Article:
Cyber Security and Emerging Threats Samantha Di Santo

Montreal and Ottawa: Victims of Terror?

The morning of October 20, 2014, brought shock to the community of Saint-Jean-sur-Richelieu, near Montreal, as well as to the rest of Canada. Martin ‘Ahmad’ Rouleau, 25, drove his car into two Canadian Forces personnel who were walking along a strip mall, killing one in the process. Following the incident, Rouleau was shot dead by police.

Rouleau was known to counter-terrorism authorities, who have since stated that he had become radicalized in recent years, forcing the RCMP to investigate the case as a possible terrorist attack.

Martin 'Ahmad' Rouleau (Source: Global News)
Martin ‘Ahmad’ Rouleau (Source: Global News)

Canadian Prime Minister Stephen Harper was briefed by authorities regarding the investigation, and was told of “clear indications of the individual becoming radicalized.”  Canadian Security Intelligence Service (CSIS) commented on the incident, describing it as “the violent expression of an extremist ideology.”  Investigators also took into consideration a Twitter account under the name Ahmad Rouleau and found its contents to be very disturbing.  The account featured the banner of the Islamic State of Iraq and Syria (ISIS), and was filled with comments such as “Islam is the only true religion. Anyone who wants scientific proof of God that your terrorist Zionism Rothschild media hide, contact me or add me if you’re open minded.”

Many have since questioned the efforts being made to protect Canadians.  Why was Rouleau not in police custody even though he was known to authorities as being an Islamic extremist?  Investigators have since released further information on Rouleau, including that he was one of 90 suspected extremists the RCMP believed intended to join militants fighting abroad.  In June, 2014, Rouleau’s passport was seized.  During a news conference on Tuesday, October 21, RCMP Supt. Martine Fontaine explained to the media that authorities “could not arrest someone for having radical thoughts. It’s not a crime in Canada.”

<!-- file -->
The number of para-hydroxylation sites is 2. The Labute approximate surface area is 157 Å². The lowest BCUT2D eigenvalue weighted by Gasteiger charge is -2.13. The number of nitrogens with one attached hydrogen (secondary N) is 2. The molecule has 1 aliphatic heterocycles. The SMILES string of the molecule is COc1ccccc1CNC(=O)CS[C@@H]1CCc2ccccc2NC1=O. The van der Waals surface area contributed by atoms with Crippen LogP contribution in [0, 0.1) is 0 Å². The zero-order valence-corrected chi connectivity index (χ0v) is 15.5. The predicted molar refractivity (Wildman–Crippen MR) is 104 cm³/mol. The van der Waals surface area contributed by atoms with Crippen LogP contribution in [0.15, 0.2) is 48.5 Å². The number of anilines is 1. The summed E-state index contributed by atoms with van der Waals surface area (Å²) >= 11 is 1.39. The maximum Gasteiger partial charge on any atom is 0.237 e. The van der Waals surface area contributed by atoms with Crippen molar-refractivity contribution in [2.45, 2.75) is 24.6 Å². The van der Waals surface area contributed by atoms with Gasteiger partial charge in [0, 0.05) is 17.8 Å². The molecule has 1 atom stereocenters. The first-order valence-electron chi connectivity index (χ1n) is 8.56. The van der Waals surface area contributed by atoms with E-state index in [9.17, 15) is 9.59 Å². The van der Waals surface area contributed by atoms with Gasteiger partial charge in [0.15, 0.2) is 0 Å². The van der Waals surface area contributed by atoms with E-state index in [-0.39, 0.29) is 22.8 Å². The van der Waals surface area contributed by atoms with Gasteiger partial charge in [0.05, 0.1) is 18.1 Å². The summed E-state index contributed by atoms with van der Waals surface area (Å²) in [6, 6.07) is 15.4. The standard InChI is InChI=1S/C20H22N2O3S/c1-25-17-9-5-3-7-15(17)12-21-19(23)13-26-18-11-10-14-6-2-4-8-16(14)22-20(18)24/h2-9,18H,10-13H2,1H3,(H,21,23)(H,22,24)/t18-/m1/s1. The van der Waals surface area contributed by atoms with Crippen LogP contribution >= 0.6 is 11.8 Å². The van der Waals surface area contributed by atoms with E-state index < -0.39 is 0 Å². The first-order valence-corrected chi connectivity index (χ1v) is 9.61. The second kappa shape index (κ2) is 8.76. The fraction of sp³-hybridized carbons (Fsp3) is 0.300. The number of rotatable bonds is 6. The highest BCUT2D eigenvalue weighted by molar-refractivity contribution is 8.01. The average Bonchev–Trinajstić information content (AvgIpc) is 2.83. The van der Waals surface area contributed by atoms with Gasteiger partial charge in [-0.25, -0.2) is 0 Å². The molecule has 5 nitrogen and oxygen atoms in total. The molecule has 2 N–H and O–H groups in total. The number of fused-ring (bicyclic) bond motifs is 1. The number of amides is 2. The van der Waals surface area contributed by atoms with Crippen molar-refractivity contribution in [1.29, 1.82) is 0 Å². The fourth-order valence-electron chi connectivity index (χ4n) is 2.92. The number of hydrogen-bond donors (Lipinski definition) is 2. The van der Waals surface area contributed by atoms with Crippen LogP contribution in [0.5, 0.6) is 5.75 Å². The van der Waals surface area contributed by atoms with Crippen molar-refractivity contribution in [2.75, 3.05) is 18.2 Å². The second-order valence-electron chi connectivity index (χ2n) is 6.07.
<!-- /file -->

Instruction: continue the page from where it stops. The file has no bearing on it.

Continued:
A mere 48 hours following the rampage near Montreal, Ottawa experienced a similar tragedy, one which is now being questioned if it is also potentially linked to religious extremism.  On Wednesday, October 22, 2014, Michael Zehaf-Bibeau stormed the Canadian Parliament, after killing reservist Cpl. Nathan Cirillo at the war memorial, and put the lives of the nation’s MPs in serious danger.  Through investigation, the RCMP identified the shooter as Islamic convert Michael Zehaf-Bibeau.  The RCMP further confirmed that the “attack was driven by ideological and political motives.”

Michael Zehaf-Bibeau (Source: The National Post)
Michael Zehaf-Bibeau (Source: The National Post)


In response to these recent shootings, many are pushing parliament to consider revisiting its laws regarding radicalism and those who hold beliefs associated with terrorism.  In an effort to protect Canadians from future incidents, radicalized thought should be handled as a direct threat to the security of Canada and to the Canadian people.

Samantha Di Santo
Samantha Di Santo is a recent graduate from Ryerson University where she received her Bachelor’s Degree. She majored in Criminology and went on to specialize in Security Studies in her fourth year. Her main interests are in international security and counter-terrorism. She is currently interning as a Counter-terrorism Research Analyst at the NATO Association of Canada. Samantha hopes to pursue a career with a focus on international security issues.